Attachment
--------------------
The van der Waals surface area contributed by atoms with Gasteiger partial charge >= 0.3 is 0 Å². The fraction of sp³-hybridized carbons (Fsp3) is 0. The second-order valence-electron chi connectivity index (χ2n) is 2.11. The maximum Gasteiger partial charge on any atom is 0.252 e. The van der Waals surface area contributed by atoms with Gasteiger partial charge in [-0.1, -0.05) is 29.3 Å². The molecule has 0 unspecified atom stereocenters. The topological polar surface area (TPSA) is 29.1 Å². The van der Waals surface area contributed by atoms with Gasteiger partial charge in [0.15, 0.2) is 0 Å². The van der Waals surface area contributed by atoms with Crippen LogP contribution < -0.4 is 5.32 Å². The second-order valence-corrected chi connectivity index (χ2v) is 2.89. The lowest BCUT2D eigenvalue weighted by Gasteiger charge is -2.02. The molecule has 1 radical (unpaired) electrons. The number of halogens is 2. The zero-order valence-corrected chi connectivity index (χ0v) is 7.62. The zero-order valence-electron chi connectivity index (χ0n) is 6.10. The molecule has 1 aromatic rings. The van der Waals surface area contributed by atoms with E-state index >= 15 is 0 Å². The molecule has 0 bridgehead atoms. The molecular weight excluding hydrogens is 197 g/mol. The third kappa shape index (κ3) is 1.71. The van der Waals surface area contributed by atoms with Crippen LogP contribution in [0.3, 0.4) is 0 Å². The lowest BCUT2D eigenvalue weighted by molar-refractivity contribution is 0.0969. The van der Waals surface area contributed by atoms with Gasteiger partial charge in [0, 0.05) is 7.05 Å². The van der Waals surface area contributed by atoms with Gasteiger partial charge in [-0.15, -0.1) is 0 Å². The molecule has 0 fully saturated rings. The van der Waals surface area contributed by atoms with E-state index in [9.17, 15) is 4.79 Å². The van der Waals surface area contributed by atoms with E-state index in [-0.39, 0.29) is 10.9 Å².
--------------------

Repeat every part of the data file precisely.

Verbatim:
The van der Waals surface area contributed by atoms with Gasteiger partial charge >= 0.3 is 0 Å². The fraction of sp³-hybridized carbons (Fsp3) is 0. The second-order valence-electron chi connectivity index (χ2n) is 2.11. The maximum Gasteiger partial charge on any atom is 0.252 e. The van der Waals surface area contributed by atoms with Gasteiger partial charge in [-0.1, -0.05) is 29.3 Å². The molecule has 0 unspecified atom stereocenters. The topological polar surface area (TPSA) is 29.1 Å². The van der Waals surface area contributed by atoms with Gasteiger partial charge in [0.15, 0.2) is 0 Å². The van der Waals surface area contributed by atoms with Crippen LogP contribution < -0.4 is 5.32 Å². The second-order valence-corrected chi connectivity index (χ2v) is 2.89. The lowest BCUT2D eigenvalue weighted by Gasteiger charge is -2.02. The molecule has 1 radical (unpaired) electrons. The number of halogens is 2. The zero-order valence-corrected chi connectivity index (χ0v) is 7.62. The zero-order valence-electron chi connectivity index (χ0n) is 6.10. The molecule has 1 aromatic rings. The van der Waals surface area contributed by atoms with E-state index >= 15 is 0 Å². The molecule has 0 bridgehead atoms. The molecular weight excluding hydrogens is 197 g/mol. The third kappa shape index (κ3) is 1.71. The van der Waals surface area contributed by atoms with Crippen LogP contribution in [0.3, 0.4) is 0 Å². The lowest BCUT2D eigenvalue weighted by molar-refractivity contribution is 0.0969. The van der Waals surface area contributed by atoms with Gasteiger partial charge in [0, 0.05) is 7.05 Å². The van der Waals surface area contributed by atoms with Gasteiger partial charge in [-0.15, -0.1) is 0 Å². The molecule has 0 fully saturated rings. The van der Waals surface area contributed by atoms with E-state index in [9.17, 15) is 4.79 Å². The van der Waals surface area contributed by atoms with E-state index in [-0.39, 0.29) is 10.9 Å².